Running over things that pushes the tank bottom up often results in never reading empty, and less tank capacity, as well.
So adding a series resistance will result in a change, possibly better, probably not.
For coolant temperature the area around boiling is most interesting and that temperature is simple to produce. Just put the sensor in a pot of boiling water with an ohm meter connected. And watch the resistance as it heats..
 
Last edited:

Alec_t

Joined Sep 17, 2013
12,807
For coolant temperature the area around boiling is most interesting and that temperature is simple to produce. Just put the sensor in a pot of boiing water.
That gives you a 100°C point, but the gauge scale needs to go above that, allowing for the coolant being under pressure and having a higher boiling point.
 

MisterBill2

Joined Jan 23, 2018
11,877
100 C is a handy check point, and observing the behavior as it is approached and passed will provide a hint about how the sensor works. I did not suggest that it was for a calibration. That check will show the sensor response in the area of interest. It will also reveal when it is a thermostat in series with a resistor.
 

bassbindevil

Joined Jan 23, 2014
419
There should be a way to make the new sender fit the engine. Maybe drill out and tap an old sender, or get a reducing bushing, or some creative combination of sender, bushing, filing, drilling, and brazing.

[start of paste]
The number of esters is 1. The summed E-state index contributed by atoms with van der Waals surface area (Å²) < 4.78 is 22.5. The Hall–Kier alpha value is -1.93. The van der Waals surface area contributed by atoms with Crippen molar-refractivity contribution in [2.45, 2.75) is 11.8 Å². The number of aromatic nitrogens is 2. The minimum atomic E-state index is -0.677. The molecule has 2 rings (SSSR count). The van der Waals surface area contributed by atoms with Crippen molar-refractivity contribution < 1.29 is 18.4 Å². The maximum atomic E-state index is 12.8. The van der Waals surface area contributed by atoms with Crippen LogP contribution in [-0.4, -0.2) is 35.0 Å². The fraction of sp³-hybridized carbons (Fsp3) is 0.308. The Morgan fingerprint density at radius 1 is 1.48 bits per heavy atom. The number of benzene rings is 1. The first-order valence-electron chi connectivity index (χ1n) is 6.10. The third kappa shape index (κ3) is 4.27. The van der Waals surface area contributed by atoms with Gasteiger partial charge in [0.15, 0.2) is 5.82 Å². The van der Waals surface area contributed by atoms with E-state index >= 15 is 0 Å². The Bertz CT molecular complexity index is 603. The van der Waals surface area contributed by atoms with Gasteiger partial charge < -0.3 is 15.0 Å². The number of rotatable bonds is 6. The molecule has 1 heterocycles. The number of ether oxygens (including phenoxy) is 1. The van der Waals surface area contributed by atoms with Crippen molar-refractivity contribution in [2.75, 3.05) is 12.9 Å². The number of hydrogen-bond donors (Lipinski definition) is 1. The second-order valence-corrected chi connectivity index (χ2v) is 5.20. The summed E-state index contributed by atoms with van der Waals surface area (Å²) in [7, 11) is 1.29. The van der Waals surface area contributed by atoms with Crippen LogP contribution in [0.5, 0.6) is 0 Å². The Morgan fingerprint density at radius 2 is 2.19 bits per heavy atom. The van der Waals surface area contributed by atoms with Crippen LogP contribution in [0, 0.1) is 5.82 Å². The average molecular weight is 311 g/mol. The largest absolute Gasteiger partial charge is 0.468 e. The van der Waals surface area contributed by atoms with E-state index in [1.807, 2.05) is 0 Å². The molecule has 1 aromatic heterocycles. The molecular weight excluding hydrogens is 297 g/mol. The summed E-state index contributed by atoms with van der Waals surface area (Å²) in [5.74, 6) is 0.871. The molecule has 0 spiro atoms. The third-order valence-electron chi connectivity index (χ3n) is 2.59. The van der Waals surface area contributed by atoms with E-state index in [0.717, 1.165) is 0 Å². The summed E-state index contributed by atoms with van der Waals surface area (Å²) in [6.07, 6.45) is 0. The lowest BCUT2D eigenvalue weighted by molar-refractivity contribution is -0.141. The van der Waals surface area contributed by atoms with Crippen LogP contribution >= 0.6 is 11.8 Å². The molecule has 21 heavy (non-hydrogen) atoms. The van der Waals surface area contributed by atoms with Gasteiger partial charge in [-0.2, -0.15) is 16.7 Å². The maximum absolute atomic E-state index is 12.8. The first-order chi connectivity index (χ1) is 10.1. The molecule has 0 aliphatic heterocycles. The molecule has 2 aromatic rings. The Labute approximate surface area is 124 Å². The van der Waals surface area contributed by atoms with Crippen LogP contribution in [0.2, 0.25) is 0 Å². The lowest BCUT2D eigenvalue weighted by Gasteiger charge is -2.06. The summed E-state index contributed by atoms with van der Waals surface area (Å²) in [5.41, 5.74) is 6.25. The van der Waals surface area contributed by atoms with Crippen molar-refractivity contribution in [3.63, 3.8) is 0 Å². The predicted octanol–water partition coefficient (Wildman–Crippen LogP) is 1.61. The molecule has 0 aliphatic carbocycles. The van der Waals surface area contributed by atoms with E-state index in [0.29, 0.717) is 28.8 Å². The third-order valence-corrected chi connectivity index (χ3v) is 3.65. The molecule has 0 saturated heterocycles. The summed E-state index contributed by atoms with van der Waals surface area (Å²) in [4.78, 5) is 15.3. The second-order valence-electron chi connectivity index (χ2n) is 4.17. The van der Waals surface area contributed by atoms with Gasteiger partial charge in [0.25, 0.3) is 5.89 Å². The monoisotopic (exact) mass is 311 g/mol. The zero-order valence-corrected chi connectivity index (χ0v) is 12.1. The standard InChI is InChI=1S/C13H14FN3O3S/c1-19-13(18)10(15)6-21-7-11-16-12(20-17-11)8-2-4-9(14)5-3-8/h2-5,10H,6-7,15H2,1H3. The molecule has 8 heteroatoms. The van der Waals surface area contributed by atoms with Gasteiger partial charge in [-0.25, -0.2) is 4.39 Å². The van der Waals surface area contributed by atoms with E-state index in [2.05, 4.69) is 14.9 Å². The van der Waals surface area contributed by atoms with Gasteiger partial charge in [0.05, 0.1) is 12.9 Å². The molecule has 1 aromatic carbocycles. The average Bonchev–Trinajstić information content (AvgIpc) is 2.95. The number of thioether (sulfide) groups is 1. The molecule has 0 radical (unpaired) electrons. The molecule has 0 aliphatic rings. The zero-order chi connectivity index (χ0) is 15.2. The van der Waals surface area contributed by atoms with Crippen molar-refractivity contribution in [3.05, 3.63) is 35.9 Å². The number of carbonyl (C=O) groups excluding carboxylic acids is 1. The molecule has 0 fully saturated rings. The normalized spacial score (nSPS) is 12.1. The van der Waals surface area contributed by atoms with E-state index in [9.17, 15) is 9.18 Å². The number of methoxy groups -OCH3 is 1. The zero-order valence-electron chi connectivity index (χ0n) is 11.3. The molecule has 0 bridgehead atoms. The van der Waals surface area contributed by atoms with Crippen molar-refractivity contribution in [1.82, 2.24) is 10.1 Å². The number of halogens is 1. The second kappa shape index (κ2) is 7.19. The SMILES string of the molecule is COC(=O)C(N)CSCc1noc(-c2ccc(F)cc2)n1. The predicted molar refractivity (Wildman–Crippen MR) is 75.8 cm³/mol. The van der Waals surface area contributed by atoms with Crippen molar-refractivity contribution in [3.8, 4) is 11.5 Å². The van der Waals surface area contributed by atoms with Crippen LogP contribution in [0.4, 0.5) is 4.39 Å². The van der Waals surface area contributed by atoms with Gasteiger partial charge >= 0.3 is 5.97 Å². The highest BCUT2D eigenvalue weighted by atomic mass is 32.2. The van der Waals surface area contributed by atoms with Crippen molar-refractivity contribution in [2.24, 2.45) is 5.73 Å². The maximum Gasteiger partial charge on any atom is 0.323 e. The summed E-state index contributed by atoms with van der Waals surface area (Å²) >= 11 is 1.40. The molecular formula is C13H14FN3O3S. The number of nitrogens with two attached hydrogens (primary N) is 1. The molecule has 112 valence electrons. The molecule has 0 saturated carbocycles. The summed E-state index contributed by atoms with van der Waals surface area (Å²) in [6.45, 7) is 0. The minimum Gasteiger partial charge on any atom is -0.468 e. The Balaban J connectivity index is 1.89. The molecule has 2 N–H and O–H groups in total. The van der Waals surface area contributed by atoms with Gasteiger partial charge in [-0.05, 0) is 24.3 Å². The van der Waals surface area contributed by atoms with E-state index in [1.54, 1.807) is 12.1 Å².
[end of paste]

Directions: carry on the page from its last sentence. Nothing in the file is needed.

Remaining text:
Or maybe if you can identify the type of temperature sender the new gauge uses, some equivalent can be found that will fit the engine. Or, carefully disassemble the new sender and fit the guts into the housing from an old sender.
 

MisterBill2

Joined Jan 23, 2018
11,877
The resources to do any of those processes in a way that would stand up to the average automobile environment and use are far from what most of us have accessible, even when we have the skill sets to use them. At east that is my situation. And a cobbled effort that falls apart at an inconvenient time is really bad news. Mapping one response curve to a required response output is far easier, but seldom as simple as just adjusting gain and offset..
 

Thread Starter

rgadsby2013

Joined Mar 5, 2022
20
Hi thanks for all replys
the sender works on a range of 0-2900 ohms
the gauge has a working range of 0-190 ohms!
is it possible to step the sender signal down to work the gauge correctly?
thanks in advance richard
 
I went down this road at one time on a 1978 truck. I don't know how much things have changed in the years since, but I did find out the old analog gauge senders are not even close to being linear. Even the specs for the GM temp sensor that I went with that was designed for ECU use was not linear. On top of that the fuel tank was not a perfect shape which added more work. Luckily I wasn't making it compatible with updated gauges and could handle all the conversions in software, but even then it was a good deal of trial and error getting the math correct.